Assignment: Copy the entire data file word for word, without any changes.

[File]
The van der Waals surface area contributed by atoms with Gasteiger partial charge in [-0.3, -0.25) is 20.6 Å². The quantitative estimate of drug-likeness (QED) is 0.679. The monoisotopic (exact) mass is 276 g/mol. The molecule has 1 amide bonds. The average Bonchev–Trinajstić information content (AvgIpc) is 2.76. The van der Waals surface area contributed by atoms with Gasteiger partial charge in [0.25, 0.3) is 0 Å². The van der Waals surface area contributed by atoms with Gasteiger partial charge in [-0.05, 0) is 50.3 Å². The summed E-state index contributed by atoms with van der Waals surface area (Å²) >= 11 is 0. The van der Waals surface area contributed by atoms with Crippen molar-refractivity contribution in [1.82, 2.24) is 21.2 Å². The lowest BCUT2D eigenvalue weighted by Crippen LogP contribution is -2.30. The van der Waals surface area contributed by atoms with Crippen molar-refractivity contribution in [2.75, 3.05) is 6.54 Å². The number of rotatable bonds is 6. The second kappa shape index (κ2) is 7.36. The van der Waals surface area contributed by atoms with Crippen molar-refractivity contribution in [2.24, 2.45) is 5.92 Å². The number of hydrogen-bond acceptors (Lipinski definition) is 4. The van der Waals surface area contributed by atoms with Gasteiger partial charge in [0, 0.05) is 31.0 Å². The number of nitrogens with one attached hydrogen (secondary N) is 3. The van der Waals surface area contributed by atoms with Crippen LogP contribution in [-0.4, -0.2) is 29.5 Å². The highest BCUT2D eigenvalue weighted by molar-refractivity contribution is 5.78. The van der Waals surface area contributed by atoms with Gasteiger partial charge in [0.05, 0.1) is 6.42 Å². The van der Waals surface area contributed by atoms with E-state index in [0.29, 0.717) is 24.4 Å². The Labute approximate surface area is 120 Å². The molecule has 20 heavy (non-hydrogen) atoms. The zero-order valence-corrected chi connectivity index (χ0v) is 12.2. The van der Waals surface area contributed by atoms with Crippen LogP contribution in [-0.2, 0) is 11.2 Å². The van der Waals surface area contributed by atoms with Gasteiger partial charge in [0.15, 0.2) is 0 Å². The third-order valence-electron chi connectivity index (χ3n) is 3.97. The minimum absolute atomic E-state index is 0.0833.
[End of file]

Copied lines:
The van der Waals surface area contributed by atoms with Gasteiger partial charge in [-0.3, -0.25) is 20.6 Å². The quantitative estimate of drug-likeness (QED) is 0.679. The monoisotopic (exact) mass is 276 g/mol. The molecule has 1 amide bonds. The average Bonchev–Trinajstić information content (AvgIpc) is 2.76. The van der Waals surface area contributed by atoms with Gasteiger partial charge in [0.25, 0.3) is 0 Å². The van der Waals surface area contributed by atoms with Gasteiger partial charge in [-0.05, 0) is 50.3 Å². The summed E-state index contributed by atoms with van der Waals surface area (Å²) >= 11 is 0. The van der Waals surface area contributed by atoms with Crippen molar-refractivity contribution in [1.82, 2.24) is 21.2 Å². The lowest BCUT2D eigenvalue weighted by Crippen LogP contribution is -2.30. The van der Waals surface area contributed by atoms with Crippen molar-refractivity contribution in [2.75, 3.05) is 6.54 Å². The number of rotatable bonds is 6. The second kappa shape index (κ2) is 7.36. The van der Waals surface area contributed by atoms with Crippen molar-refractivity contribution in [2.24, 2.45) is 5.92 Å². The number of hydrogen-bond acceptors (Lipinski definition) is 4. The van der Waals surface area contributed by atoms with Gasteiger partial charge in [0, 0.05) is 31.0 Å². The number of nitrogens with one attached hydrogen (secondary N) is 3. The van der Waals surface area contributed by atoms with Crippen LogP contribution in [-0.4, -0.2) is 29.5 Å². The highest BCUT2D eigenvalue weighted by molar-refractivity contribution is 5.78. The van der Waals surface area contributed by atoms with Gasteiger partial charge in [0.05, 0.1) is 6.42 Å². The van der Waals surface area contributed by atoms with E-state index in [0.29, 0.717) is 24.4 Å². The Labute approximate surface area is 120 Å². The molecule has 20 heavy (non-hydrogen) atoms. The zero-order valence-corrected chi connectivity index (χ0v) is 12.2. The van der Waals surface area contributed by atoms with Crippen LogP contribution in [-0.2, 0) is 11.2 Å². The van der Waals surface area contributed by atoms with Gasteiger partial charge in [0.15, 0.2) is 0 Å². The third-order valence-electron chi connectivity index (χ3n) is 3.97. The minimum absolute atomic E-state index is 0.0833.